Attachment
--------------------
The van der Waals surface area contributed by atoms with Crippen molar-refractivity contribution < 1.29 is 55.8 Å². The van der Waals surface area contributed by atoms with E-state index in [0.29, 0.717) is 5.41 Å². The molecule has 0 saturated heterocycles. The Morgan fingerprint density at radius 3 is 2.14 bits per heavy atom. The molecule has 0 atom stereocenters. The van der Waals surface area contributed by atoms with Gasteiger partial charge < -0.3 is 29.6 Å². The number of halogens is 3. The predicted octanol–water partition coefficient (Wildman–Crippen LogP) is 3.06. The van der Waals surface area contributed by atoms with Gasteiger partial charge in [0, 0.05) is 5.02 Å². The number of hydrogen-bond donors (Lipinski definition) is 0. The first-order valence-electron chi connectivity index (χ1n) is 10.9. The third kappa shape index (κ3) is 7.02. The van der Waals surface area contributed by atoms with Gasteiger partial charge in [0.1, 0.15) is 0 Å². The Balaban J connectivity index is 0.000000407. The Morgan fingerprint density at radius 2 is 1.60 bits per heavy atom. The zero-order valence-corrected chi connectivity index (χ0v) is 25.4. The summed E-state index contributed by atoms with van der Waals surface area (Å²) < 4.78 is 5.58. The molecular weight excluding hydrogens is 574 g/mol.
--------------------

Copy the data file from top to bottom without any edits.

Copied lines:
The van der Waals surface area contributed by atoms with Crippen molar-refractivity contribution < 1.29 is 55.8 Å². The van der Waals surface area contributed by atoms with E-state index in [0.29, 0.717) is 5.41 Å². The molecule has 0 saturated heterocycles. The Morgan fingerprint density at radius 3 is 2.14 bits per heavy atom. The molecule has 0 atom stereocenters. The van der Waals surface area contributed by atoms with Gasteiger partial charge < -0.3 is 29.6 Å². The number of halogens is 3. The predicted octanol–water partition coefficient (Wildman–Crippen LogP) is 3.06. The van der Waals surface area contributed by atoms with Gasteiger partial charge in [0, 0.05) is 5.02 Å². The number of hydrogen-bond donors (Lipinski definition) is 0. The first-order valence-electron chi connectivity index (χ1n) is 10.9. The third kappa shape index (κ3) is 7.02. The van der Waals surface area contributed by atoms with Gasteiger partial charge in [0.1, 0.15) is 0 Å². The Balaban J connectivity index is 0.000000407. The Morgan fingerprint density at radius 2 is 1.60 bits per heavy atom. The zero-order valence-corrected chi connectivity index (χ0v) is 25.4. The summed E-state index contributed by atoms with van der Waals surface area (Å²) < 4.78 is 5.58. The molecular weight excluding hydrogens is 574 g/mol.